Row Three has been a hotbed for discussion on the merits of graphic novels as source material for film projects, with a palpable tension between those who write for the site and those who comment on it. One of the films that is often brought up as an example of successful adaptation in this vein is Road to Perdition, a film that coincidentally was voted by contributing writers here as one of the best films of 2002. Keeping with tradition, I’ve not read the graphic novel by Max Allan Collins that this Sam Mendes’ film is based upon. I suspect, however, the movie is loyal to its source material considering how much it feels like a panel narrative with art direction encasing everything with a sense of drawn deliberation. Ang Lee’s Hulk came out a year later and was praised by many for its merging of panel narrative and cinematic storytelling, and while Road to Perdition does not play so literal with its conceit, the same affection for the source medium exudes from frame one of the film, and is the deserving precursor to this fetishistic graphic novel style.
On this, my second viewing of Road to Perdition, I was surprised to find how little of the film I remembered, and that in the seven years between viewings virtually all that was left of my impression of the film was the stagy visual flare with its deep shadows and muddied palette, like a bunch of storyboards one after the other, perfectly composed, enshrining the beats of what was to happen. I had a vague sense of being underwhelmed by the film, but it was only after seeing it a second time that the reasons for this reaction returned. Despite its apparent loyalty to the panel composition of its source material, a formula for brevity one would think, somehow the film has a listless quality to it that even when it is going somewhere it drags its feet doing so. The book-end device of the principle narrator of the film, the young Michael Sullivan, starts things off on this same proverbial wrong foot, as we begin with an event that happens near the end of the film and work our way toward it – a storytelling convention that has long since lost its luster. In between these unnecessary summations of what we are watching, is a fairly straightforward story of a man who lives a double life as a gangster and family man and finally makes one valiant attempt to break free of the criminal lifestyle and do right by his kin.
There are some well-laid set-pieces that squeeze out a bit of tension, mostly scenes dealing with the elder Michael Sullivan (played by Tom Hanks) encountering the hired killer/murdered victim photographer played toothily by Jude Law, but otherwise scenes are telegraphed in that familiar throwback way of simple gangster pictures, adding to my fidgety tedium. While I loved Thomas Newman’s score in Mendes’ last film, Revolutionary Road, his take on the thirties gangster road movie in Perdition was too loud and distracting and not even in an anachronistic way evocative of classic Hollywood could this dissonance be justified. It just felt clumsy.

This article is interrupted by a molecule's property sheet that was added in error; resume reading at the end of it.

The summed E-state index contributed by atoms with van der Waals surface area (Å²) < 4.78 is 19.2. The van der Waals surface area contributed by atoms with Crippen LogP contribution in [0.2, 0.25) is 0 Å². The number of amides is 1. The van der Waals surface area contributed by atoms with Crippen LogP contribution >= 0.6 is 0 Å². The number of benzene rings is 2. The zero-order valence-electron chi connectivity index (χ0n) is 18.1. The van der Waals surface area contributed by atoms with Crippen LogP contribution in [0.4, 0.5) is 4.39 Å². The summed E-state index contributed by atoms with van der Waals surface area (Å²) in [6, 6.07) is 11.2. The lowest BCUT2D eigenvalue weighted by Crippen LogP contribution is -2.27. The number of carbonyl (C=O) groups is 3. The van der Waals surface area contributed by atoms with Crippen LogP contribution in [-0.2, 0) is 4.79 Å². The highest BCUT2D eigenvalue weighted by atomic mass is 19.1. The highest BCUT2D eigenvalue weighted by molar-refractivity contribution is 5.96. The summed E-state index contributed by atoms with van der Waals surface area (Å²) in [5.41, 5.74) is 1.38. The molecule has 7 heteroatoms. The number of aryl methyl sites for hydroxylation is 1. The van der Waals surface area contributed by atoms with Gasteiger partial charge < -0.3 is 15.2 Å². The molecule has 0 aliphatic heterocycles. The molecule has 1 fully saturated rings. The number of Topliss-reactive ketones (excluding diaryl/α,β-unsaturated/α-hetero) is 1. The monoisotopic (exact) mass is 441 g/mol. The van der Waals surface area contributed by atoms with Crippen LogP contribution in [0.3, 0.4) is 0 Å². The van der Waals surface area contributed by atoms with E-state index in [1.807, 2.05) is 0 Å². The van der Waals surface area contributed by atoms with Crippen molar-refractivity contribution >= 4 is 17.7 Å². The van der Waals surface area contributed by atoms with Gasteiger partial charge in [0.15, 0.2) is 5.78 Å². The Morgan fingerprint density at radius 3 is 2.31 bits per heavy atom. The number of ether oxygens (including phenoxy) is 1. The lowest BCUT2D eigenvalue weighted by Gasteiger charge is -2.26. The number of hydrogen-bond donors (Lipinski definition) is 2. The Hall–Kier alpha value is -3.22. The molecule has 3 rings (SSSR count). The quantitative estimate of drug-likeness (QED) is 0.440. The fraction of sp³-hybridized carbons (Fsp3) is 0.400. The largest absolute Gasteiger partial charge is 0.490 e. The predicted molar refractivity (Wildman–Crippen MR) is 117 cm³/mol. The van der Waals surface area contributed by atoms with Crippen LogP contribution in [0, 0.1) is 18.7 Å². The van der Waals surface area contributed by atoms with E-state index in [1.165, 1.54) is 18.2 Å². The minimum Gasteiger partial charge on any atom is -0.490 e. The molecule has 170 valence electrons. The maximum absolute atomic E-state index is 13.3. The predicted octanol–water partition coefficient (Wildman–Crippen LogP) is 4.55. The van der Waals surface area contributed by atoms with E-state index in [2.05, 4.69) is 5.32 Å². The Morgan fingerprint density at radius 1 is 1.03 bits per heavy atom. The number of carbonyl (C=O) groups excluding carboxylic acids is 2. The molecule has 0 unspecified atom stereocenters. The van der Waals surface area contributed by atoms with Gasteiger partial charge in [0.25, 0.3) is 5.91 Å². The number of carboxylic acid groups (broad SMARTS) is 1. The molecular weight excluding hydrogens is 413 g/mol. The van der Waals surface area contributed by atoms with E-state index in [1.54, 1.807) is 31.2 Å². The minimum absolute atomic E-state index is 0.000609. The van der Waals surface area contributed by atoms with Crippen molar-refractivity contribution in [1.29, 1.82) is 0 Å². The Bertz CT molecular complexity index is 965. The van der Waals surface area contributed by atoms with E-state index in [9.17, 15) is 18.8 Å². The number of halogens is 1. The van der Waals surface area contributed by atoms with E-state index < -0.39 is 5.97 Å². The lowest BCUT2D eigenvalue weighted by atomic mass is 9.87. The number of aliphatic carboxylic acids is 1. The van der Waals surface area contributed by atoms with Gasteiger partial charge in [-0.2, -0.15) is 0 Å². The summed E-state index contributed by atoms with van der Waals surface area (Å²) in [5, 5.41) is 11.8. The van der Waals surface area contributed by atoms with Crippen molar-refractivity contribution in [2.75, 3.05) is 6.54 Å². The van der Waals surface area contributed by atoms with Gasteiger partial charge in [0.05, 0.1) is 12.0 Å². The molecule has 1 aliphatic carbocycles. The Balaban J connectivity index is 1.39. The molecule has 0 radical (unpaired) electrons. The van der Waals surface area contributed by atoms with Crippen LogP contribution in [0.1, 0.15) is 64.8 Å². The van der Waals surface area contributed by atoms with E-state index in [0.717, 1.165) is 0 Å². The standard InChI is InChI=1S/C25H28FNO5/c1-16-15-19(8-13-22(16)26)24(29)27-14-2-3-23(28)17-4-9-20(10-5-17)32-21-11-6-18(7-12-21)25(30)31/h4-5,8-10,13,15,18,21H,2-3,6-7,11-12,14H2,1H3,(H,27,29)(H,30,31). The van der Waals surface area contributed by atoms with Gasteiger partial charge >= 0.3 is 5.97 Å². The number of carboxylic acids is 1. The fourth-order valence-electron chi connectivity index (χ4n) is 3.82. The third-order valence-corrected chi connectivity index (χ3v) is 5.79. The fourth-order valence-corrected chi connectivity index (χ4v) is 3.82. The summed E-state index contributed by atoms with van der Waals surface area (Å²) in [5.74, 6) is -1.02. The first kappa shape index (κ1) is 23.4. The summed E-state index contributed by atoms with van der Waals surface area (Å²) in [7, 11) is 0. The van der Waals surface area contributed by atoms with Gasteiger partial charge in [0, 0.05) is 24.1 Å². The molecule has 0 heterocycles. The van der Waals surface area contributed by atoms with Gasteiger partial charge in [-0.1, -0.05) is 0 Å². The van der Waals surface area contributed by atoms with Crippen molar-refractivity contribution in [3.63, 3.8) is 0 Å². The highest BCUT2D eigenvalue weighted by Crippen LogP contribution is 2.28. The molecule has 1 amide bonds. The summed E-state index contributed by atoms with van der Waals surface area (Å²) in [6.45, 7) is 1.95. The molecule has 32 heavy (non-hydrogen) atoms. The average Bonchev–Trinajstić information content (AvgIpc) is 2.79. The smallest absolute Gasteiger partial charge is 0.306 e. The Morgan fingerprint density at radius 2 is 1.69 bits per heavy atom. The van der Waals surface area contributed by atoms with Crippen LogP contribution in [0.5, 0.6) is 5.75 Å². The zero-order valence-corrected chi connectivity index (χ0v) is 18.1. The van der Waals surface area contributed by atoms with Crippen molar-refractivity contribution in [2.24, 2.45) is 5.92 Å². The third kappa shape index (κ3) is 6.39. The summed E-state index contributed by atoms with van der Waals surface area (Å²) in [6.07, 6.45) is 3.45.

What saves this film for me from being an utter waste of time is the richness of the visuals, the strong whiff of thirties nostalgia that has carried me through this marathon, and the performances that work within their pot-boiler functions of plot and give much needed nuance. Paul Newman as the Irish mob boss Mr. Rooney takes what could have been a one-sided villain and amps up the complexity of the whole story with this conflicted and sympathetic pursuer of Michael and his son. Tom Hanks as Michael Sullivan does his best to wash away the charisma of his persona to become a very gruff and uncomfortable father and hired gun that in many ways reminds me of the father character in Cormac McCarthy’s The Road. He has little to say or provide by way of fatherly advice but has a pragmatic wherewithal to protect his son at all costs, and this grim demeanor is played out nicely in the performance. Daniel Craig as the jealous son of Mr. Rooney is also a nice surprise, though adds less nuance than others. Chief among them has to be Jude Law whose character embodies the nearly nihilistic greed of capitalist society in the throes of economic collapse, and who will slit your throat for a dollar without hesitation.
Overall, the film does its job and gets out, there is very little depth to mine, very little to think about. Despite its weighty themes of redemption and salvation they are more lip service in this kind of arch preoccupation with surface over content. Road to Perdition is pulp fiction with a hint of something more scratching at the surface but never quite breaking free of its drawn-in boundaries.
Master of War